Well again we are continuing the discussion about the wireless standards. Yesterday I talked about 802.11b (See the post 802.11b), and before that I talked about 802.11a,(See the post 802.11a) I even talked about the 802.11 –Legacy (See the post 802.11 –Legacy) and in the beginning of the week I talked about the basic wireless concepts. (See the post Basic Wireless Standards) So on this Friday let’s talk about the 802.11g standard!

The 802.11g standard was ratified in June of 2003, and like 802.11b it operates in the 2.4GHz range. Also just like the 802.11b standard other devices that run in 2.4GHz range like cordless phones, microwaves can cause interference with the wireless signal. The 802.11g can work in two encoding classes, the Direct Sequence Spectrum (DSSS) which is like the 802.11b standard it does have benefits of resistance to jamming, you could share the signal channel among other users, it reduced the signal and noise level which helped in interception.

In addition to DSSS the 802.11g standard can also use the Orthogonal Frequency Division Multiplexing (OFDM) which does have an advantage to still operate under severe channel conditions, like attenuation, and interference. The maximum data rate in theory is 54 Mbit/s  this speed is exactly what the 802.11a standard gets.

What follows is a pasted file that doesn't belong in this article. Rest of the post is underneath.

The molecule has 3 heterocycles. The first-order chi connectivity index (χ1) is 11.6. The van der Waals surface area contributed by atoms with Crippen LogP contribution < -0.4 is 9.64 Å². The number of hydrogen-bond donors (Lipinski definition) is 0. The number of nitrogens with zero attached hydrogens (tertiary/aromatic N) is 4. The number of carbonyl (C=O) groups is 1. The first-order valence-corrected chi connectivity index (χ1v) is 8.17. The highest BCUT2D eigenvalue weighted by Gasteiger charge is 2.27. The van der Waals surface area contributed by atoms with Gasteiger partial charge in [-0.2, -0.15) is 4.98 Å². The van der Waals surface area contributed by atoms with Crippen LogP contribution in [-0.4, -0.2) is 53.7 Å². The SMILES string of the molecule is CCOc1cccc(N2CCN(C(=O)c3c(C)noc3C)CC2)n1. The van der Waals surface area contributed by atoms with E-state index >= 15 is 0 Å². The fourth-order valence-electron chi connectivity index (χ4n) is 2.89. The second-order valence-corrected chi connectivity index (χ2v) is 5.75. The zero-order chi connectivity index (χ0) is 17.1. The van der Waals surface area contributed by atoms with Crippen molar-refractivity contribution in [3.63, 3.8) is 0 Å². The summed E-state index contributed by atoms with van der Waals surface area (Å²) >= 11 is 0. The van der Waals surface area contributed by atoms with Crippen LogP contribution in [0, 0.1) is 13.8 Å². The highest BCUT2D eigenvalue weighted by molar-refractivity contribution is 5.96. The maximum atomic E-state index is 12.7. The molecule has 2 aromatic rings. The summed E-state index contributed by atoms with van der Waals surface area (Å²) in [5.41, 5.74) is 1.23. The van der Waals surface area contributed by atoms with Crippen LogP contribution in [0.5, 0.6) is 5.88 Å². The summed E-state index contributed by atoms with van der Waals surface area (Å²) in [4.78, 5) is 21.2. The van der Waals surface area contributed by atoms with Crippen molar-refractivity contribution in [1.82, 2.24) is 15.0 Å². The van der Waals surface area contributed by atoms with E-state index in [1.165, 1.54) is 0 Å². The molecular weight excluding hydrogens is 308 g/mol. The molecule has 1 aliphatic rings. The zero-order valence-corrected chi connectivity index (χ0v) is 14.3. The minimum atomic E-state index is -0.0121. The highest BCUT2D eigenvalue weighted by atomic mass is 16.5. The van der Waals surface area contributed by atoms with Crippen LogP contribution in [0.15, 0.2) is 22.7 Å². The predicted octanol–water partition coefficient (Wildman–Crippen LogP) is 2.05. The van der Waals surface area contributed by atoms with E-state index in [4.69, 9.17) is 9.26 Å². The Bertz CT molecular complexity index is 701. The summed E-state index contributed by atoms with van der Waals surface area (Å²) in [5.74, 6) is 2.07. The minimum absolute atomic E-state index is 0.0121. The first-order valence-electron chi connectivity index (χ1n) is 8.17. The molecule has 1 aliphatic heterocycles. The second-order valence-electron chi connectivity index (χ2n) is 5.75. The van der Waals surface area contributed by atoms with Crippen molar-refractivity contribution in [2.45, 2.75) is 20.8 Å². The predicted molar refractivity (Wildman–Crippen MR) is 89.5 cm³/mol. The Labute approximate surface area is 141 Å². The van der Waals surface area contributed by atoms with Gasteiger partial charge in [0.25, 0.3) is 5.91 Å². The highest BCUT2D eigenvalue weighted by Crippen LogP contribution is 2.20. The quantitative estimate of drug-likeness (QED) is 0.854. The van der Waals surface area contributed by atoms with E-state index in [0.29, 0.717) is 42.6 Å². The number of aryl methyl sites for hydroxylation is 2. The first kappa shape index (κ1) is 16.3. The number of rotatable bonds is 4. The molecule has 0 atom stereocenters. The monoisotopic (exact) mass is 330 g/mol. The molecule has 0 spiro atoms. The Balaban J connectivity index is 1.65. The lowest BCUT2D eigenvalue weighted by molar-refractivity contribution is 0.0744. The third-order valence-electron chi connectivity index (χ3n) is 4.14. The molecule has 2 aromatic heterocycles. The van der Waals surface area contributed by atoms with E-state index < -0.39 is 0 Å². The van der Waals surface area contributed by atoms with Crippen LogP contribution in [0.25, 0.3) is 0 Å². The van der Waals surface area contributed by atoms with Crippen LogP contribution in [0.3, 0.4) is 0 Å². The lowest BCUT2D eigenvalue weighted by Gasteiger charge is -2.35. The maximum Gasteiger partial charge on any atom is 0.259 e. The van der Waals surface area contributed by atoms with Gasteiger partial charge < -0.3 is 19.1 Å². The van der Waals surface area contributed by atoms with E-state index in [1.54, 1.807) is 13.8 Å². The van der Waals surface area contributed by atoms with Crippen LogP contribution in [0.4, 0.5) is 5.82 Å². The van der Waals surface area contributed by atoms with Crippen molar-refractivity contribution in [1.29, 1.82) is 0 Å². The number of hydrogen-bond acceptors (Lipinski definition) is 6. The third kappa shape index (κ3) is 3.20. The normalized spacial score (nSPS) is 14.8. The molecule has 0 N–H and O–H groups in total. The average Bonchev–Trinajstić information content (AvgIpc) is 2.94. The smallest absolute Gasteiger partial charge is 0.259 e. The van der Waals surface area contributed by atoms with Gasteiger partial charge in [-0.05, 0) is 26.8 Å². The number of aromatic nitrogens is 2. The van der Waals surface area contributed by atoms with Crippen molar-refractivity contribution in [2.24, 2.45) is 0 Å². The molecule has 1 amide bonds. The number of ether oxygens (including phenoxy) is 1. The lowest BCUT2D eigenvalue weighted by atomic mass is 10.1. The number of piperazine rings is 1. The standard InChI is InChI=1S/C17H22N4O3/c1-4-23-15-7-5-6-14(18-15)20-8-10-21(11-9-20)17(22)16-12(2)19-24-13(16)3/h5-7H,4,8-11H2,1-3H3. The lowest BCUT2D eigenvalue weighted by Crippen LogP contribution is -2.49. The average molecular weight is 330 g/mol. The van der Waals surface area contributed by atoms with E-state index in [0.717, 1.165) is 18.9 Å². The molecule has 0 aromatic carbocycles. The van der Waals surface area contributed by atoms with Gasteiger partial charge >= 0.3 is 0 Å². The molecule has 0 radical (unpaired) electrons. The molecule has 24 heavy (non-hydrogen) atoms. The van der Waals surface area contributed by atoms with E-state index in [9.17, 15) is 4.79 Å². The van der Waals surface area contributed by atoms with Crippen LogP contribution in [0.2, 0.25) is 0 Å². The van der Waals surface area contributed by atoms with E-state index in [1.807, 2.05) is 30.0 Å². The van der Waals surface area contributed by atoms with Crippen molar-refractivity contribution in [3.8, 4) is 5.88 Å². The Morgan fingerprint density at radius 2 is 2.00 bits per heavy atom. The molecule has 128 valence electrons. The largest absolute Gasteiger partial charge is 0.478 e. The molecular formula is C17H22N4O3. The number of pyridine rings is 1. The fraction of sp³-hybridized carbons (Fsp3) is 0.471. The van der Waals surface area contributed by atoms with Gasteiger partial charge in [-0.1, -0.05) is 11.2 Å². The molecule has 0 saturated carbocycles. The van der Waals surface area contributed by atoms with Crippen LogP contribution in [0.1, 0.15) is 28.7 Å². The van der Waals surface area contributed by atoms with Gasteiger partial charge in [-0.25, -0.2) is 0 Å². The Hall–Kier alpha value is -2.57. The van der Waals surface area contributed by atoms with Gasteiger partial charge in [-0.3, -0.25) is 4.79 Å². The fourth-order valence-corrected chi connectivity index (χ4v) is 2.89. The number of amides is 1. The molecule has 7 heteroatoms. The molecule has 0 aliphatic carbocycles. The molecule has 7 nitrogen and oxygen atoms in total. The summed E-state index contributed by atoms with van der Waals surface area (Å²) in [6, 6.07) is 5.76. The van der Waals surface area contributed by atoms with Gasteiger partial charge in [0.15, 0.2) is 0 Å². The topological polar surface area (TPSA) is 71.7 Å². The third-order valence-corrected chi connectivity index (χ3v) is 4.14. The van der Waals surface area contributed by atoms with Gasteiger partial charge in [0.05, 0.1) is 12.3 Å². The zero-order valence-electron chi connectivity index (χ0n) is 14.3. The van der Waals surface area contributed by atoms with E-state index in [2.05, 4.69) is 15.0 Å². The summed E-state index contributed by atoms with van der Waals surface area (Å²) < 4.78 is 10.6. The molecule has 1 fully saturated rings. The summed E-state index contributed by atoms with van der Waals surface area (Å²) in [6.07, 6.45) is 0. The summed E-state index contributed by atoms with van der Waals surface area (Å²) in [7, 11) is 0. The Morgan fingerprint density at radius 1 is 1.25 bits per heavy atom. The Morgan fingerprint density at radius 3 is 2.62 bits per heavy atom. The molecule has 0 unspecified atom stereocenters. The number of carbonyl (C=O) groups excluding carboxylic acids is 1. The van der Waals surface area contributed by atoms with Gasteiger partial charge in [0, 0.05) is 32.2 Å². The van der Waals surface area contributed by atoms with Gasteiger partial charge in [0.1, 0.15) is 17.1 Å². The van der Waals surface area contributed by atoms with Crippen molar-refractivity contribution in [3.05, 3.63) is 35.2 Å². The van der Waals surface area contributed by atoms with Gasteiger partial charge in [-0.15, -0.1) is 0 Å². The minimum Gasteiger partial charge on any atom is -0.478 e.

Another benefit of the 802.11g is the fact it is backwards compatible to the 802.11b standard. So in your wireless network you could have a mix of wireless standards 802.11b and 802.11g. However this does add some latency in your network and can slow it down.

Because the 802.11g is backwards compatible the standard was rapidly adopted by manufactures and consumers. But this does have its drawbacks because like the 802.11b standard, 802.11g only has three channels that don’t overlap and it is best practice not to have these channels overlap.

That’s it for this summary of the 802.11g standard, check back on Monday and I’ll have the 802.11n standard posted. Like always I hope this information was informative and let me know if you have any ideas on the next topic that deal with either ICND1 or ICND2.


2 thoughts on “802.11g

  1. Ann April 27, 2011 / 1:25 pm

    Thank you. It was helpful. You made it short and sweet; easy to digest.

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